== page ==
There is a need to appreciate the fact that in advertising, we cannot escape from media stereotypes. In the mass media industry, stereotypes are regarded as more of codes whose role is to award audiences a common and quick understanding of the available information. However, the use of gender stereotypes in advertisements by the mass media has also elicited a lot of problems. To start with, individuals have been judged based on their gender, as opposed to their personalities or capabilities. The same case applies across ethnic, class, and racial divides. In this case, advertisements are seen as perpetrators of inequality and social prejudice.
Gender stereotyping and ads
Gender stereotypes refer to the common beliefs or concepts that a given culture upholds about the behavior of women and men in such a society. Over the years, mass media have managed to legitimate gender stereotypes. In addition, the media has also managed to enhance the receptiveness of gender stereotype messages to the intended audience (Lucas par. 3). The use of ads has especially been instrumental in helping the media to achieve this objective.
There are two kinds of patterns that characterize the issue of gender in advertising. To start with, we are made to believe in the existence of enormous differences between, on the one hand, the expected or appropriate behavior for women and on the other hand, the behavioral expectations from their male counterparts. In addition, advertising, along with other forms of mass media has created an illusion in the minds of consumers that by and large, women are less dominant compared with men (Lynn, Walsdorf, and Hardin 81). This is more of a cultural assumption. Besides, even as the male gender roles appear more valued from a cultural perspective, that of the female gender is either devalued or disregarded. Already, society considers advertisement as having a fundamental impact on it. In addition, advertising greatly affects the various definitions regarding what is acceptable behavior in society, and what is not.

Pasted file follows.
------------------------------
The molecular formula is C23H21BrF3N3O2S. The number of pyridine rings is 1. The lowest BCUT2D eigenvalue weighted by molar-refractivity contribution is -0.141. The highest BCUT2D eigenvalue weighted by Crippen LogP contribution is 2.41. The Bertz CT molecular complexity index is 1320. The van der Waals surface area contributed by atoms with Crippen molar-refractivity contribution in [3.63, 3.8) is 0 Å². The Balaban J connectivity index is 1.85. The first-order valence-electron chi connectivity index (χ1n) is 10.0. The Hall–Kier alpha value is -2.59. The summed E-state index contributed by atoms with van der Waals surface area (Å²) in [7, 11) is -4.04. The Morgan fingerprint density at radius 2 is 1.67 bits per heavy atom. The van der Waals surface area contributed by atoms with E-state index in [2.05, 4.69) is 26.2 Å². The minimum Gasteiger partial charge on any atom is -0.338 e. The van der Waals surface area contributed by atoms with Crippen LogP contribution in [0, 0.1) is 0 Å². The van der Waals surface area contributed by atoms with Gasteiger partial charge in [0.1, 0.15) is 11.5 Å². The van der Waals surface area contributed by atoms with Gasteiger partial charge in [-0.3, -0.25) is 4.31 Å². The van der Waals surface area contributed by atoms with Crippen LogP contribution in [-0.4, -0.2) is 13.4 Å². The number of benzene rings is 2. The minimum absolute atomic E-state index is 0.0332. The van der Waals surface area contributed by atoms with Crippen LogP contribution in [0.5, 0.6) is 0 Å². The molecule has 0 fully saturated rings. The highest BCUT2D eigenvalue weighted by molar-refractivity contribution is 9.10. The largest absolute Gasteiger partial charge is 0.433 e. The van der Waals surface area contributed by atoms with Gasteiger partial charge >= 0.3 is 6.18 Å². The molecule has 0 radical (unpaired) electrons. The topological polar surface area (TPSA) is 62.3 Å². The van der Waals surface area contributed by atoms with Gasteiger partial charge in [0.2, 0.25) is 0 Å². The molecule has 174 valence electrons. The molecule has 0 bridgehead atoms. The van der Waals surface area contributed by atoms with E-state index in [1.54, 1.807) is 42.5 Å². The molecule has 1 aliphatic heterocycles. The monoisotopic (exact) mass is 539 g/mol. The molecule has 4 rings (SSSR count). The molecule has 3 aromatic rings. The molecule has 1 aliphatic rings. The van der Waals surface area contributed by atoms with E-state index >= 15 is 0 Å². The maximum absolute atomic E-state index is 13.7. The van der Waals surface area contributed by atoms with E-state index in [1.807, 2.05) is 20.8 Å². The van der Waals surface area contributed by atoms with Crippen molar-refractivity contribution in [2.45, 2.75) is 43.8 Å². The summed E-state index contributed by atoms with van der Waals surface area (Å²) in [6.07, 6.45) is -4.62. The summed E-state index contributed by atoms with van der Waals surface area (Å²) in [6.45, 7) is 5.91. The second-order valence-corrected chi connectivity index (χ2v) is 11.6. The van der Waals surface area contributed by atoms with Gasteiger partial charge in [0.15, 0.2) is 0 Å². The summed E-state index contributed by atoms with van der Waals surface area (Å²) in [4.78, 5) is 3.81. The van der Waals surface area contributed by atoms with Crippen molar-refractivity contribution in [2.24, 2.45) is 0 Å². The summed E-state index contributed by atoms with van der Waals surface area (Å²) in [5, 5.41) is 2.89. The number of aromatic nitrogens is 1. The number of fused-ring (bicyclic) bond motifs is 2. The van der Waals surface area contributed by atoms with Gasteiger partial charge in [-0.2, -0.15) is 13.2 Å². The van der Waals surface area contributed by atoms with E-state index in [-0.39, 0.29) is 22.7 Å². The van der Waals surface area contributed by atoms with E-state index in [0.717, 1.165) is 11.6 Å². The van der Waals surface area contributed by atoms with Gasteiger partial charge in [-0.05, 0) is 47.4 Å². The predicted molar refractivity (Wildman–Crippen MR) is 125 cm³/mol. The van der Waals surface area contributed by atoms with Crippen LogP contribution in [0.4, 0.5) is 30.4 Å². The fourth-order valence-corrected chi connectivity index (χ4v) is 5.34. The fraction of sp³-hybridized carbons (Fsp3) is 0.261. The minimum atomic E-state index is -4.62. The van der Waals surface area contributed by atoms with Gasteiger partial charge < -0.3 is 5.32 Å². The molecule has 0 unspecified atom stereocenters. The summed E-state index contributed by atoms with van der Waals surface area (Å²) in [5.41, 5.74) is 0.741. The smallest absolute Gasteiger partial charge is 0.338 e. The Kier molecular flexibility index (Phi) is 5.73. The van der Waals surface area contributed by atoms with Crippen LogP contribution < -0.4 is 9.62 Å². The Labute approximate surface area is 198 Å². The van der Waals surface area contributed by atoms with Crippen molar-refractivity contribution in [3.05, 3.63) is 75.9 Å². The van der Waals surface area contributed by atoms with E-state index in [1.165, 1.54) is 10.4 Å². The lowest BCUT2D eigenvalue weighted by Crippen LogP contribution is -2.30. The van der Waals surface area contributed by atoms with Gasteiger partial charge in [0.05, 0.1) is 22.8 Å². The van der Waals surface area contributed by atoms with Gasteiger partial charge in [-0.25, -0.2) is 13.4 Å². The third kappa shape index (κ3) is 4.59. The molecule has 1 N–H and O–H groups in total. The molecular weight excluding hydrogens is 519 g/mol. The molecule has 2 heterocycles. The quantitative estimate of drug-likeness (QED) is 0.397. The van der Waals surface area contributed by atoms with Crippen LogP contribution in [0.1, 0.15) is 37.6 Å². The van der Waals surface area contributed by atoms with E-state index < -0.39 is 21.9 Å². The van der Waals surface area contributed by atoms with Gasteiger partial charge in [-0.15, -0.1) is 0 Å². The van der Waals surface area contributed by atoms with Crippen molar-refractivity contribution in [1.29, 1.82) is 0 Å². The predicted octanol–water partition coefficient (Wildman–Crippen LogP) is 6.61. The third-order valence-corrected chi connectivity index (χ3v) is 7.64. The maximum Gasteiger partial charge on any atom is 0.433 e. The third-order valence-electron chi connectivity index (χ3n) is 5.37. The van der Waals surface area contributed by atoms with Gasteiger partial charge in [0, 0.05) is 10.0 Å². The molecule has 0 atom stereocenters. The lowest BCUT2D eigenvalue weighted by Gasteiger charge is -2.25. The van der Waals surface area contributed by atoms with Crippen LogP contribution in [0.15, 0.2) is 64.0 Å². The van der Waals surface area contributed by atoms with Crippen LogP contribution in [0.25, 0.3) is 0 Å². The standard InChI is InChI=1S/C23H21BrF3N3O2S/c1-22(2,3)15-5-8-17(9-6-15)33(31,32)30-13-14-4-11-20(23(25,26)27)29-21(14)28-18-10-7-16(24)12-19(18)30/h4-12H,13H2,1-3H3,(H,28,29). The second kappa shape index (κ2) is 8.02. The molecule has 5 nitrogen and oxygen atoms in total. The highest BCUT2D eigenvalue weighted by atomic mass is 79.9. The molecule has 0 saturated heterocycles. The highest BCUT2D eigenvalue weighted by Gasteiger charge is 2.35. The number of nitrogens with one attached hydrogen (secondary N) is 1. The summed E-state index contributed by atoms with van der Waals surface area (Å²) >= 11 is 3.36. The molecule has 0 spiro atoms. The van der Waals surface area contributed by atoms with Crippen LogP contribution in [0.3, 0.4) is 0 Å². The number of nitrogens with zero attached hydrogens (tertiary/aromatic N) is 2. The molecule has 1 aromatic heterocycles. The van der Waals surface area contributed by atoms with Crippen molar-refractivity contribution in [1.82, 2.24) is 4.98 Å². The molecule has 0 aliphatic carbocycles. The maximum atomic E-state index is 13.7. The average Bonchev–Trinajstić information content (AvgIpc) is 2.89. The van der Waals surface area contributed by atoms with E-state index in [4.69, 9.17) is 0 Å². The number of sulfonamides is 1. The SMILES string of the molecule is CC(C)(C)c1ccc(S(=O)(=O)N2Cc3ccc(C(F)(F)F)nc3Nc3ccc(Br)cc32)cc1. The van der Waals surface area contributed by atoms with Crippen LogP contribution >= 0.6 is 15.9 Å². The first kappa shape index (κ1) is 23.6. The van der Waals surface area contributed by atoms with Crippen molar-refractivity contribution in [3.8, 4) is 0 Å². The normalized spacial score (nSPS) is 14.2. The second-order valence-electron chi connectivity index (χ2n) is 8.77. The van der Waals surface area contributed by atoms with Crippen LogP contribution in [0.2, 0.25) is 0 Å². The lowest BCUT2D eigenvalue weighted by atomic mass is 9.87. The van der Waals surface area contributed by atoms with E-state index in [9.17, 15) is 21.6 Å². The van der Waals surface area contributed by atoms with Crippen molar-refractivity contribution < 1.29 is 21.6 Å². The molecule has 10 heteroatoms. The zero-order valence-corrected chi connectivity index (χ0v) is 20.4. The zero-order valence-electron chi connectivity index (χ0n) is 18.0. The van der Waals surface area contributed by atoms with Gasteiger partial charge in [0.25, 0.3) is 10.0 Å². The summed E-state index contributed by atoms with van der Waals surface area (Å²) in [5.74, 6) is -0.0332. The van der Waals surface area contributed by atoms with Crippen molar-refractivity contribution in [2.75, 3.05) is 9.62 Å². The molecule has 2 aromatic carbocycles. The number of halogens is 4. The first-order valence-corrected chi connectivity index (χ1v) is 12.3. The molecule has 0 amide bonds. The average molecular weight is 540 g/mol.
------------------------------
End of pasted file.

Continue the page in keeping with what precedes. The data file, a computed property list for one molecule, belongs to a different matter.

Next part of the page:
Numerous ads depict women as more of sex objects, if not “mindless domestics pathologically obsessed with cleanliness” (Cortese 53). According to Kang, advertisements “have consistently confined women to traditional mother-, home- or beauty/sex-oriented roles that are not representative of women’s diversity” (980). As early as the 1970s, scholars, and academicians in gender issues had already recognized such visual images as photographs are responsible for conveying a large amount of the stereotypes that are found in advertising. As Kang has noted, Images “carry a great deal of responsibility for the message decoding in an advertisement” (Kang, 1997, p. 981).
There are various stereotypes that the media uses about girls and women. Some of these include the supermom, the “nasty corporate climber”, the sex kitten, and the femme fatale, amongst others. Regardless of their role, popular magazines, films, and television are adorned with images depicting girls and women who are desperately thin and typically white. However, we need to appreciate the strides that the media has made in depicting women in television, film, and magazines. In addition, over the last 20 years, the influence and presence of women behinds the scene of media has not gone unnoticed. Nevertheless, the media is still basking in the glory of female stereotypes.